Now in its fifth year, the wildly successful and lucrative Guitar Hero is under attack. Its patent claims are being challenged by Patent Compliance Group, Inc. The group asserts that Activision (Guitar Hero’s distributer) marked its games with “patented” or “patent pending” status, when in fact, they were not. According to PCG, the scope of Activision’s patents doesn’t cover the actual products.
Furthermore, PCG’s complaint states that Activision “intended to deceive the public by marking (or causing to be marked the out of scope [Guitar Hero] products with the [Guitar Hero] patent.”
If the group is successful, it could walk away with close to a billion dollars, as it is demanding $500 dollars per game sold since 2005. Due to the difficulty PCG will have in proving actual intent to deceive and insufficient scope, this amount seems a bit far fetched.
Wednesday, February 24, 2010
Tuesday, February 23, 2010
Did a 36 page children’s book from a now-deceased and totally obscure British author lead to Harry Potter? Maybe not, but last week, the Associated Press reported that J.K. Rowling and her publisher are being sued for copyright infringement.
The estate of Adrian Jacobs, who died penniless in 1997, alleges that Rowling’s fourth book, “Harry Potter and the Goblet of Fire,” was lifted from “The Adventures of Willy the Wizard,” written by Jacobs in 1987. The trustee of Jacobs’ estate, Paul Allen, is suing for over $500 million pounds.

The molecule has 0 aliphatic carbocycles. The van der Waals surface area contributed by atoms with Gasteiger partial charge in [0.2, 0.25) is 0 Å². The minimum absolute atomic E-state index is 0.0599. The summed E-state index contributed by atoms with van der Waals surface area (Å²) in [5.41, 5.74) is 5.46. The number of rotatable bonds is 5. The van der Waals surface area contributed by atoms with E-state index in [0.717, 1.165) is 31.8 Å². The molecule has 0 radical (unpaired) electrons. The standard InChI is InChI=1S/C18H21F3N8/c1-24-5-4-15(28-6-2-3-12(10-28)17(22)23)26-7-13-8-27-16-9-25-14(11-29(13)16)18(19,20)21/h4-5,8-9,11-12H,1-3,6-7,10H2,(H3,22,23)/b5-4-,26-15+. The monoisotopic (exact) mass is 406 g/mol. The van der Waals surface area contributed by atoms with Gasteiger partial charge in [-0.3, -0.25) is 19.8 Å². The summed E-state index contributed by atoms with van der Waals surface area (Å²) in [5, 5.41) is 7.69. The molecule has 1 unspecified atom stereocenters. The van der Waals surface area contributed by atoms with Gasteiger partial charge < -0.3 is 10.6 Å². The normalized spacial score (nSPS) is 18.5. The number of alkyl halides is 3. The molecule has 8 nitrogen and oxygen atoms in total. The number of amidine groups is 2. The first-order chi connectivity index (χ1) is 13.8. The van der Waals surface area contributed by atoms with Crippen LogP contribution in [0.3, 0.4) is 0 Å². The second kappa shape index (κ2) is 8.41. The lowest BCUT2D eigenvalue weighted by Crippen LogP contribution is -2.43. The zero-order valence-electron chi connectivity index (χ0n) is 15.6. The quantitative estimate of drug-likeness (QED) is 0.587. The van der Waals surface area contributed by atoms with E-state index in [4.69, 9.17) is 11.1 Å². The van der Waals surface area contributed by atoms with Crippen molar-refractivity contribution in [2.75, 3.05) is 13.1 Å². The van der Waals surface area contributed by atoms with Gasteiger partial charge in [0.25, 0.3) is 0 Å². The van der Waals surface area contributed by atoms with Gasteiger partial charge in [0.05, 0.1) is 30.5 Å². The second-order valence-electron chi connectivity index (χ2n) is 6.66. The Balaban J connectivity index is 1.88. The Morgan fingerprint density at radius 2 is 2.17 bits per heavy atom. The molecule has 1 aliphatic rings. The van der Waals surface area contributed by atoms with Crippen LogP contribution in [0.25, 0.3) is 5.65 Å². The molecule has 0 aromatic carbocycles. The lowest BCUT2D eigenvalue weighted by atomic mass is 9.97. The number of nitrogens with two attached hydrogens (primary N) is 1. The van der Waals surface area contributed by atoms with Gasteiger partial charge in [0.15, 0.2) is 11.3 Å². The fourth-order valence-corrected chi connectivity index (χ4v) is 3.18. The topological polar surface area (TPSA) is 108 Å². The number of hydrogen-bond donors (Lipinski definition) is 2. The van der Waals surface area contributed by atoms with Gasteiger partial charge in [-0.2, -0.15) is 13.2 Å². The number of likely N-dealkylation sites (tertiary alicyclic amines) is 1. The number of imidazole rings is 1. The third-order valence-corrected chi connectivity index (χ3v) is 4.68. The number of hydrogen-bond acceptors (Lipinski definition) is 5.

According to Rowling: “The claims that are made are not only unfounded but absurd, and I am disappointed that I, and my UK publisher Bloomsbury, are put in a position to have to defend ourselves.”
Unfortunately for Jacobs’ estate, it will be hard to prove that Rowling did in fact plagiarize. Mere ideas are hard to copyright, and from the sound of it, that’s all Jacobs had. Wizard and magic lore is hardly unique intellectual property. Copyrights are given for the execution of a work.
Apparently, Allen’s attorney, Max Markson, has a different view. He was quoted saying he thinks it’s a billion-dollar case